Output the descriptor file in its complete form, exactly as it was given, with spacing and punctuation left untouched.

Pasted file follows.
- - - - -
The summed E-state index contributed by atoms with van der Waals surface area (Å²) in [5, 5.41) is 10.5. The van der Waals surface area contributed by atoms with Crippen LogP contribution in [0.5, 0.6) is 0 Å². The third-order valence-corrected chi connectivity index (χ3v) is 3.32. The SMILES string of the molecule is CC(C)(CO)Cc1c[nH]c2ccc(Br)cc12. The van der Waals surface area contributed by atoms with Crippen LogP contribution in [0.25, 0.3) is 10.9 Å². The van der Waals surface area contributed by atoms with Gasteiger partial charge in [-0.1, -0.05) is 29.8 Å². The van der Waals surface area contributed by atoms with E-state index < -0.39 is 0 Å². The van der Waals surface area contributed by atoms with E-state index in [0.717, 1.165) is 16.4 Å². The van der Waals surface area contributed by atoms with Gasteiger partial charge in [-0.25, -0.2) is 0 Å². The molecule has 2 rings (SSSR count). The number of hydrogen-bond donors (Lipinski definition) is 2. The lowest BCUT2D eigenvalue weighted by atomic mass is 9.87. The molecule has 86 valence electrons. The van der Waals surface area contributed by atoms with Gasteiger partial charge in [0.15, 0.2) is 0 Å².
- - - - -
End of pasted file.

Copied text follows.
The summed E-state index contributed by atoms with van der Waals surface area (Å²) in [5, 5.41) is 10.5. The van der Waals surface area contributed by atoms with Crippen LogP contribution in [0.5, 0.6) is 0 Å². The third-order valence-corrected chi connectivity index (χ3v) is 3.32. The SMILES string of the molecule is CC(C)(CO)Cc1c[nH]c2ccc(Br)cc12. The van der Waals surface area contributed by atoms with Crippen LogP contribution in [0.25, 0.3) is 10.9 Å². The van der Waals surface area contributed by atoms with Gasteiger partial charge in [-0.1, -0.05) is 29.8 Å². The van der Waals surface area contributed by atoms with E-state index < -0.39 is 0 Å². The van der Waals surface area contributed by atoms with E-state index in [0.717, 1.165) is 16.4 Å². The van der Waals surface area contributed by atoms with Gasteiger partial charge in [-0.25, -0.2) is 0 Å². The molecule has 2 rings (SSSR count). The number of hydrogen-bond donors (Lipinski definition) is 2. The lowest BCUT2D eigenvalue weighted by atomic mass is 9.87. The molecule has 86 valence electrons. The van der Waals surface area contributed by atoms with Gasteiger partial charge in [0.15, 0.2) is 0 Å².